Good points: There are several wave generating systems inside - so sampling isn't the only thing it can do.It can sound like an old analogue using the preset wave shapes. The control elements are many - pitch bend/mod wheel and swell well as velocity sense and aftertouch - nearly all of which can act upon the LFO,VCA and VCF,you'll end up looking like a body performance artist manipulating all the controls!

Up to 36kHz sampling and length of samples can be doubled with a RAM card - which I have seen only about 5 times on ebay.The ability to spread samples across the keyboard and layer sounds from any source and also mix the split point between samples means this is a few steps above the SK toy samplers. 

Niggles: I do not know if mine is missing an internal battery,but memory is lost on switch off - that includes the state of the display,whose contrast can be set (and it is needed),so annoying to switch on and not be able to see the display (backlight anyone?) and also have a keyboard with no sound in it. It weighs a ton too,so watch your toes when moving it - IF you can lift it!

To my knowledge the PC connecting lead has only appeared once on ebay - and I imagine that even with that operating software is still needed. You can make your own if you can get hold of the details (which I have if anyone needs them). But apparently even using the cable is a dodgy affair with the PC and the FZ both subject to risks of one kind or another if not used properly.

The contrast adjustment is as follows:

Change the "angle" of the display.

1. Press the MODIFY button.
2. Press the DISPLAY button and keep it pressed.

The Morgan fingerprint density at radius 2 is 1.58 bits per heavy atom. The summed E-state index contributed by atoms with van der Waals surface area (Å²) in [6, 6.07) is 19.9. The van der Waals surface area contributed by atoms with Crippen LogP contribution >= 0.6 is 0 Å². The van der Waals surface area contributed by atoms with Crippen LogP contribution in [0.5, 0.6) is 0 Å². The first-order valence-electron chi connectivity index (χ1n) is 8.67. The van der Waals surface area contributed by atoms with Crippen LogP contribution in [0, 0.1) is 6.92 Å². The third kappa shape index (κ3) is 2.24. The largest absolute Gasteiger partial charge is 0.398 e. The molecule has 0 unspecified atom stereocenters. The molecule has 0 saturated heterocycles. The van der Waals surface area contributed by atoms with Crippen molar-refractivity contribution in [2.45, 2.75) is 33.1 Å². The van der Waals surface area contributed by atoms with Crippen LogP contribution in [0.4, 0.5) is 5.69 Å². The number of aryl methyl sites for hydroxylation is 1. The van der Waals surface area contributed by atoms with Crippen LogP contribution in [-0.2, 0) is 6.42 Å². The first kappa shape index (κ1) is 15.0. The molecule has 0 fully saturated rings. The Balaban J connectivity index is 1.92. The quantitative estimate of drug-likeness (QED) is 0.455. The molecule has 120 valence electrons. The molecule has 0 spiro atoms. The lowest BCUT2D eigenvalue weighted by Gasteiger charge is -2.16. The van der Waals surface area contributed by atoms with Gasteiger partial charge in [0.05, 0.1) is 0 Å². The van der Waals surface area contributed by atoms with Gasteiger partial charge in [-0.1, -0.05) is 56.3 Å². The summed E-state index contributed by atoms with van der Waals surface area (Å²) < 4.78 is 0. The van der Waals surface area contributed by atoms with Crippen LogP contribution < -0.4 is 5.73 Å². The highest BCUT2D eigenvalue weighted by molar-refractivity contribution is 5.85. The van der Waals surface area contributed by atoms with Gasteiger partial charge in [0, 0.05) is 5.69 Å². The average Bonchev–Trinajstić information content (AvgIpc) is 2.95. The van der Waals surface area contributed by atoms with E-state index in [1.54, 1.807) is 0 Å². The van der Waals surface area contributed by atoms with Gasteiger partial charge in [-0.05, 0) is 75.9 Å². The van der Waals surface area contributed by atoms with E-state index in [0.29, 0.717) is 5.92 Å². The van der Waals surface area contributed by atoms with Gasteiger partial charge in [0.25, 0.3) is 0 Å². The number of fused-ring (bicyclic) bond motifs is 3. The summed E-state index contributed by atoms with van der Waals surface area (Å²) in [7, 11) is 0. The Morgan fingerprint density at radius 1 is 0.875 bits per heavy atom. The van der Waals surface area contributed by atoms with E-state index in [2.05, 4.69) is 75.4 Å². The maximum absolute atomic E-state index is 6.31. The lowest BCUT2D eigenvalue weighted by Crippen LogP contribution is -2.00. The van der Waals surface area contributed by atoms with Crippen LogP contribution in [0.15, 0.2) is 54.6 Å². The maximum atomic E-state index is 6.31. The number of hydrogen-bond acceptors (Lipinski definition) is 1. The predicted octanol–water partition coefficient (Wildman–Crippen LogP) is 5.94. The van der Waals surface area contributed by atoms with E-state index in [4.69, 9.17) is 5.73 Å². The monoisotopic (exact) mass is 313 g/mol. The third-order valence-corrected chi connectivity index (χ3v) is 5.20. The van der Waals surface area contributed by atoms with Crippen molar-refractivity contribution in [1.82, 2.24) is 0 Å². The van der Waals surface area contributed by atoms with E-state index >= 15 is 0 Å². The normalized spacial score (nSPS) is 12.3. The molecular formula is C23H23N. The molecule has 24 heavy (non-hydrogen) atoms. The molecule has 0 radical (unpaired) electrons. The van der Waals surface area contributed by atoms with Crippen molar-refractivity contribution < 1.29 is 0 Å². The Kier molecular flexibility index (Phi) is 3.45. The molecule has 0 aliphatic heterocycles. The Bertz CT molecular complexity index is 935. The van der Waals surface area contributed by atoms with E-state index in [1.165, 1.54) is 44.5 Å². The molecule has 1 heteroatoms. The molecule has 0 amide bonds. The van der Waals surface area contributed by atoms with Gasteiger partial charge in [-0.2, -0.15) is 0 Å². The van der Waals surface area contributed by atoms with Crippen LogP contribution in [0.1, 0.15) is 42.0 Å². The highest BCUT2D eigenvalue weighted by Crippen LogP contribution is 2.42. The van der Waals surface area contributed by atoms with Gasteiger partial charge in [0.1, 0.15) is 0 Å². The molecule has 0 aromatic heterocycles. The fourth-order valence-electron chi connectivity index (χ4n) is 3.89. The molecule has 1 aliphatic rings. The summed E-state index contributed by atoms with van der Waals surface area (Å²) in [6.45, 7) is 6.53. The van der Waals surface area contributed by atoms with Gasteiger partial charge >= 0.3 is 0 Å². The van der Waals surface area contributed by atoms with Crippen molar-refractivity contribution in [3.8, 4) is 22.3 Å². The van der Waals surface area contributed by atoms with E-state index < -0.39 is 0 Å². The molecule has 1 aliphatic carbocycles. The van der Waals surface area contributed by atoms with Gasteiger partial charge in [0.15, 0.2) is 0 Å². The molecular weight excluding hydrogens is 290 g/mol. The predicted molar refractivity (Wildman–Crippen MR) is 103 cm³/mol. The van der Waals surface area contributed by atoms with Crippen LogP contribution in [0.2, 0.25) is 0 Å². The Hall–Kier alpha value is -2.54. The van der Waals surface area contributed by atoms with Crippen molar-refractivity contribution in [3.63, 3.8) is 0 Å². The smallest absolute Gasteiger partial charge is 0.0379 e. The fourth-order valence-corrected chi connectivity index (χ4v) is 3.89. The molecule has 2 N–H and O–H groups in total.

3. Move the VALUE lever up and down until the right angle is obtained. 

Getting samples back and forth between a PC is not easy - and the disk system is incompatible with PCs.That is - although it seems to be a standard IDE A drive- it is NOT in fact a duplicate - and a simple exchange is not possible. However online instructions will explain how to fit a PC A drive if you have an FZ with a faulty unit.


Find the hidden menu.

1. Switch off the Casio FZ.
2. Press the DISPLAY button and keep it pressed.
3. Turn on the power to the Casio FZ.
4. You can release the DISPLAY button.

Now you should find a new menu item below OPT SOFTWARE called SYSTEM TOOLS. There you will find two menu items, LCD CHECK and FLOPPY CHECK. If you enter the LCD CHECK all the pixels turn black. One more click on the ENTER button shows all the characters the Casio FZ can display. One more click on the ENTER button takes you back. FLOPPY CHECK checks the floppy drive(!). It is a very slow process. Use an empty floppy disk.

Expect to pay: Ebay sellers are currently asking about £150-200,though that seems extortionate to me - I was lucky and got it cheap - I've seen a couple go for £40-50 but I would think over £90 is a realistic price - these are quite rare and sought after.

Size and weight : 1036(W) x 325(D) x 120(H)mm  17.5 kg

Similar Models: Watch out for the FZ10m & FZ 20m which are rack mount versions. Hohner have had some models made under license from CASIO- their HS1 is the FZ1 in white livery. May cost more for being rarer and oddly coloured!